The piece of the proposition that garners the most consensus concerns juvenile offenders. Currently, prosecutors decide whether felony-committing youths (as young as 14) should be tried in adult or juvenile court. Prosecutors have been the decision-makers since 2000, but before that it was up to a judge. Prop 57 would revert the responsibility back to a judge. Corbett calls this a more just approach. “Prosecutors advocate punishment and locking these people up,” Corbett said. “They advocate for the victim. The judge is an unbiased, neutral arbitrator.”
If Prop 57 passes, it would decrease the number of youths tried as adults, simultaneously reducing the probability they’re sent to prison.
“If you go to a juvenile court, the judge is looking at different factors,” Corbett said. “The first step is not to lock them up in jail. It’s to talk to their parents, talk to their teachers, see what their grades are, find out why they’re getting in trouble at this age, and try to rehabilitate them.”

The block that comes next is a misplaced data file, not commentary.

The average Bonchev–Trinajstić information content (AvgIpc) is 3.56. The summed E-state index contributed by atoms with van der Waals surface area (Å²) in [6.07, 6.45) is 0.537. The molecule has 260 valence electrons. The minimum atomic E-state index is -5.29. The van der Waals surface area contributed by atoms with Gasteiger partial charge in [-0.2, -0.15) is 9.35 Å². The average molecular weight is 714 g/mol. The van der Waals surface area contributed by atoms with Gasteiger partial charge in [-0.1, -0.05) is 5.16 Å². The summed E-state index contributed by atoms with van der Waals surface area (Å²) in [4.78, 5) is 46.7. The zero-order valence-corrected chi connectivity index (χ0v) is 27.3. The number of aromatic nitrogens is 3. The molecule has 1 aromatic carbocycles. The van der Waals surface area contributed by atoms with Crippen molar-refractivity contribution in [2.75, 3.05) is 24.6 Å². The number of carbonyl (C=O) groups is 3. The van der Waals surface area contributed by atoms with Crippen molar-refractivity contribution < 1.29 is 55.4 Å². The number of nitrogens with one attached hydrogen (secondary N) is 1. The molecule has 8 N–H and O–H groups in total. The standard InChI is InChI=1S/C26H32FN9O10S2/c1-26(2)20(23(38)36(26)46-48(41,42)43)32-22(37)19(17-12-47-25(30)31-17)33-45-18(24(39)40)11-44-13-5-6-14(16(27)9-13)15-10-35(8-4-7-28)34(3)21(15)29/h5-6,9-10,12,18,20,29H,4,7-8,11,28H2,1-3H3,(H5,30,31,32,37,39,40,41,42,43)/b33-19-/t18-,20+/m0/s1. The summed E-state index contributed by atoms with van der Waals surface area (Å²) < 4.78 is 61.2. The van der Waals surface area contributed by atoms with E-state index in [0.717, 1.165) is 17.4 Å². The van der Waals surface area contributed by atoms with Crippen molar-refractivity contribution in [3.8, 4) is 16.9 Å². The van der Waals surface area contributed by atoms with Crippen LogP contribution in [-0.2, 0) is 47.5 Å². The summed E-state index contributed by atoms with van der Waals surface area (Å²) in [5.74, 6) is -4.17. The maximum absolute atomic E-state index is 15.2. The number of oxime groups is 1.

Because of the proposition’s complexities and discrepancies, many are still undecided about how they will vote come November, including the San Diego Police Officers Association. (San Diego Police Department Chief Shelley Zimmerman recently announced she is against the measure.)
In September, there were about 30,000 people in state prison who could be affected by the parole considerations of the measure, according to the Legislative Analyst’s Office. In a time when nearly 10 percent of the general budget is spent on state prisons, Proposition 57 is expected to save tens of millions of dollars for the state and a few million for the county, both annually.
“You don’t want to be too heavy handed or too lenient,” Corbett said. “But, quite frankly, budgets and money play into this. If there was an unlimited amount of money, we’d have even more police officers, we’d have tons of free drug rehab, we’d have tons of prisons with teachers, but money is at the heart of this. People might not be all that thrilled, but they’re not the ones at a desk with the pen and paper trying to work out the budget.”